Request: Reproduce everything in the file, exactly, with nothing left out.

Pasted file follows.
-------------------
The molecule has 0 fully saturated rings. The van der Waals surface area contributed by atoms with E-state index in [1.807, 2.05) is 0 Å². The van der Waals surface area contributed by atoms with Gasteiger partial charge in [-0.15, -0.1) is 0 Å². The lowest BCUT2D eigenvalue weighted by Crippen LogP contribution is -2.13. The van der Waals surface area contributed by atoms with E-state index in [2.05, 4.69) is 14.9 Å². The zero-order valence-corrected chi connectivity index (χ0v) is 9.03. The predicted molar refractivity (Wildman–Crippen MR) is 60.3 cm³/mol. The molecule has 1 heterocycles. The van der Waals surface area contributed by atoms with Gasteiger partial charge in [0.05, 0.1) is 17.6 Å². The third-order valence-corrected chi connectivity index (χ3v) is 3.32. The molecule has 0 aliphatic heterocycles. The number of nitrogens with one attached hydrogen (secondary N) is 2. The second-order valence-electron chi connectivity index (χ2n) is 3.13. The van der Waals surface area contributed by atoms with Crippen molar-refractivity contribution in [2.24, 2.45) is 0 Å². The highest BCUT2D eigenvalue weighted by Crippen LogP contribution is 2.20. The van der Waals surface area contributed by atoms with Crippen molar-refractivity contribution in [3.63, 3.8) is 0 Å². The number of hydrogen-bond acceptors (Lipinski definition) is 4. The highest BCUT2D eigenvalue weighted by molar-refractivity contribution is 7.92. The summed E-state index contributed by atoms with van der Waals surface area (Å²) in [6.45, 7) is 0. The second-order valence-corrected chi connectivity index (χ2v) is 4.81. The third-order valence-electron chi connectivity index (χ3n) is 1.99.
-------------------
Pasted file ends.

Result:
The molecule has 0 fully saturated rings. The van der Waals surface area contributed by atoms with E-state index in [1.807, 2.05) is 0 Å². The van der Waals surface area contributed by atoms with Gasteiger partial charge in [-0.15, -0.1) is 0 Å². The lowest BCUT2D eigenvalue weighted by Crippen LogP contribution is -2.13. The van der Waals surface area contributed by atoms with E-state index in [2.05, 4.69) is 14.9 Å². The zero-order valence-corrected chi connectivity index (χ0v) is 9.03. The predicted molar refractivity (Wildman–Crippen MR) is 60.3 cm³/mol. The molecule has 1 heterocycles. The van der Waals surface area contributed by atoms with Gasteiger partial charge in [0.05, 0.1) is 17.6 Å². The third-order valence-corrected chi connectivity index (χ3v) is 3.32. The molecule has 0 aliphatic heterocycles. The number of nitrogens with one attached hydrogen (secondary N) is 2. The second-order valence-electron chi connectivity index (χ2n) is 3.13. The van der Waals surface area contributed by atoms with Crippen molar-refractivity contribution in [2.24, 2.45) is 0 Å². The highest BCUT2D eigenvalue weighted by Crippen LogP contribution is 2.20. The van der Waals surface area contributed by atoms with Crippen molar-refractivity contribution in [3.63, 3.8) is 0 Å². The number of hydrogen-bond acceptors (Lipinski definition) is 4. The highest BCUT2D eigenvalue weighted by molar-refractivity contribution is 7.92. The summed E-state index contributed by atoms with van der Waals surface area (Å²) in [6.45, 7) is 0. The second-order valence-corrected chi connectivity index (χ2v) is 4.81. The third-order valence-electron chi connectivity index (χ3n) is 1.99.